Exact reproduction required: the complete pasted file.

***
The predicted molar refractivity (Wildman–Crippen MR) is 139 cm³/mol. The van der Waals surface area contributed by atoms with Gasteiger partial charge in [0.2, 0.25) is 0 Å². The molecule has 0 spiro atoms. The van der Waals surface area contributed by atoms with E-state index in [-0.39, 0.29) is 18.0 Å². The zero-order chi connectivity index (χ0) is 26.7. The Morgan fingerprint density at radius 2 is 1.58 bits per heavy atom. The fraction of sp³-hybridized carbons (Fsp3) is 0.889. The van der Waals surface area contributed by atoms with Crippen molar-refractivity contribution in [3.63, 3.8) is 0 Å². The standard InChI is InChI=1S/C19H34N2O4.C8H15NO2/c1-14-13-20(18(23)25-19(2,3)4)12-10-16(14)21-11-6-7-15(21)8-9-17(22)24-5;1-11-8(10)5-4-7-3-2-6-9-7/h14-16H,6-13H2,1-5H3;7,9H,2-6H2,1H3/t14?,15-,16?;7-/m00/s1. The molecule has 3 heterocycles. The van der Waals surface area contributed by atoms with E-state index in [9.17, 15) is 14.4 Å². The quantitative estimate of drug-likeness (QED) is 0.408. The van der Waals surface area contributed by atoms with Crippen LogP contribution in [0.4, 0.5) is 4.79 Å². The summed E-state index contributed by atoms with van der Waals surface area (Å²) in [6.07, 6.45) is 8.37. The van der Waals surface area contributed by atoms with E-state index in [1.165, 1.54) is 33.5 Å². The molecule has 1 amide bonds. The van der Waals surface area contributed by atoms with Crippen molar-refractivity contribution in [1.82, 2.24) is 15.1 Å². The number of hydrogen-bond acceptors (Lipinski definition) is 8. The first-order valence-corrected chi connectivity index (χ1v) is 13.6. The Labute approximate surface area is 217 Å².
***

The predicted molar refractivity (Wildman–Crippen MR) is 139 cm³/mol. The van der Waals surface area contributed by atoms with Gasteiger partial charge in [0.2, 0.25) is 0 Å². The molecule has 0 spiro atoms. The van der Waals surface area contributed by atoms with E-state index in [-0.39, 0.29) is 18.0 Å². The zero-order chi connectivity index (χ0) is 26.7. The Morgan fingerprint density at radius 2 is 1.58 bits per heavy atom. The fraction of sp³-hybridized carbons (Fsp3) is 0.889. The van der Waals surface area contributed by atoms with Crippen molar-refractivity contribution in [3.63, 3.8) is 0 Å². The standard InChI is InChI=1S/C19H34N2O4.C8H15NO2/c1-14-13-20(18(23)25-19(2,3)4)12-10-16(14)21-11-6-7-15(21)8-9-17(22)24-5;1-11-8(10)5-4-7-3-2-6-9-7/h14-16H,6-13H2,1-5H3;7,9H,2-6H2,1H3/t14?,15-,16?;7-/m00/s1. The molecule has 3 heterocycles. The van der Waals surface area contributed by atoms with E-state index in [9.17, 15) is 14.4 Å². The quantitative estimate of drug-likeness (QED) is 0.408. The van der Waals surface area contributed by atoms with Crippen LogP contribution in [0.4, 0.5) is 4.79 Å². The summed E-state index contributed by atoms with van der Waals surface area (Å²) in [6.07, 6.45) is 8.37. The van der Waals surface area contributed by atoms with E-state index in [1.165, 1.54) is 33.5 Å². The molecule has 1 amide bonds. The van der Waals surface area contributed by atoms with Crippen molar-refractivity contribution in [1.82, 2.24) is 15.1 Å². The number of hydrogen-bond acceptors (Lipinski definition) is 8. The first-order valence-corrected chi connectivity index (χ1v) is 13.6. The Labute approximate surface area is 217 Å².